I will not detain you long but for you dedicated followers, I am just letting you know as stated yesterday, that the egg madness had started in earnest and now just waiting on some of the other 19-pullets to follow in her little steps. I am anxious to see how dark my Marans pullets eggs are, after seeing the result of their parents very dark, nearly chocolate eggs I shared with you earlier in the spring, actually on the day I got them. So I leave you today with our ongoing gardening affirmation in mind: "URBAN FARMING: ONE EGG AT A TIME!"

Thursday, September 2, 2010


HELLO & welcome to Garden Daddy here at the urban farm! I just had to take a moment at the end of this busy day and tell you that a second egg appeared today. I found out earlier this week from a long time flock owner that you can tell by looking at the hen's "vent" who is starting to lay. And this week and again this morning I believe the delivery of both eggs has been "Miss Prissy", guilty on both counts. She is the Buff Orpington I put up on photos this week taking the test drive in one of the nest boxes, clucking softly and making a little nest around her and feeling all grown up and "motherly" it appears.
So, with that first egg last Saturday, I am going to assume the others are soon to follow and one of my neighbors told me today that one day I will just go out to the coop and start screaming with both joy and the overwhelming feeling I have too many eggs...NOT LIKELY I SAY! In fact tonight I attended our monthly meeting of the Madison County UT Master Gardeners at the West TN Research & Education Center here in Jackson, and sat with my former intern friends from last year and as we talked about the little hens I have and was asked if I would be interested in sharing some with them in the future. I said of course I would. So the need and desire for fresh, basically organic, non-medicated, non-steroidal, home grown and home fed by grasses & fruit/vegetable trimmings & good grains, causing happy producing laying hens giving good eggs is high and the demand for these products stands the test of any monetary value I hear. That very reason is why I hope and plan and imagine my future with a little more land in a little more rural area and enough room for me and my birds to roam a little more freely.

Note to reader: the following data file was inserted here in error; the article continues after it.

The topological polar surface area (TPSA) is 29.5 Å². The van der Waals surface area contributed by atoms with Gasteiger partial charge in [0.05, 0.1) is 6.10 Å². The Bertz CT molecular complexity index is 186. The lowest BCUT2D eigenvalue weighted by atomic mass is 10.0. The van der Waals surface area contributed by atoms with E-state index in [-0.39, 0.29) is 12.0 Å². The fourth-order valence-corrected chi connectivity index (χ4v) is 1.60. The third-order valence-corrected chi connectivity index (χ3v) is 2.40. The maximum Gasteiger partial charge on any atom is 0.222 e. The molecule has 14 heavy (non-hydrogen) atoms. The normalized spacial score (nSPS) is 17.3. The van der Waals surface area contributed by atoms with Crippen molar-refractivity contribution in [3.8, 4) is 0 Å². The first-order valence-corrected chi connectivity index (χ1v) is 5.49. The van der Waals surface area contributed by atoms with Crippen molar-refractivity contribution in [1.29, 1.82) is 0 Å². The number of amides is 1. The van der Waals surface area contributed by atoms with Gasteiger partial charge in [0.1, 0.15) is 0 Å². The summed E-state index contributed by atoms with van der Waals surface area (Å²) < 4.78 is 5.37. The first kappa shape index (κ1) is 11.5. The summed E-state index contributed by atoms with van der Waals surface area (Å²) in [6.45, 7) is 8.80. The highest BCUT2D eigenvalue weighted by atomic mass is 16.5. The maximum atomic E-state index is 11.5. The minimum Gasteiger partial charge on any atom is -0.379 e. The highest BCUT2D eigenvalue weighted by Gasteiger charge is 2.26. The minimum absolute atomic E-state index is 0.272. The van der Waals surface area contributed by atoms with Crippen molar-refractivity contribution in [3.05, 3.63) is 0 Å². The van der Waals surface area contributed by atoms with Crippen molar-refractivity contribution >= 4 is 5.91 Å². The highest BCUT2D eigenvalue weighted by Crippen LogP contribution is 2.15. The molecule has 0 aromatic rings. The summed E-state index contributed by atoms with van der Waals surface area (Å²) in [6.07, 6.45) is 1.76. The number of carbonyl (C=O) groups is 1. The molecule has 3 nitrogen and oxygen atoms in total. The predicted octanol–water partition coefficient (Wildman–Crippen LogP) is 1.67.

So I leave you this evening with our ongoing gardening affirmation in mind: "URBAN FARMING: ONE EGG AT A TIME!" .....and waiting on MORE!

Wednesday, September 1, 2010


HELLO & welcome to Garden Daddy here at the urban farm! Yesterday afternoon, Tuesday, I thought I was getting a second egg when I went into the chicken coop and found Miss Prissy in one of the next boxes. Do you remember Miss Prissy? She was the skinny little hen on the cartoon of "Foghorn Leghorn" who Foghorn always tried to move in with to winter over. That is why I call this Buff Orpington pullet Miss Prissy. She sat in this nest the whole time I was giving my daily treat of scratch and looked out onto the others eating and "scratching" around. After taking several photos of her on the nest I left thinking I would return to find another egg. After about an hour I returned to find nothing other than the plastic golf ball I have placed in each nest box for incentive. I guess Miss Prissy was just doing a test drive. She was sitting in their, pulling wheat straw up around her and making quiet little clucking sounds and I just knew there was another egg on the way. But alas it was not to be...not yet anyway. Not even one today, Wednesday.
I will continue to wait...wait...& wait...patiently! Thank you for following Garden Daddy & I leave you today with our ongoing gardening affirmation in mind: "URBAN FARMING: ONE EGG AT A TIME!"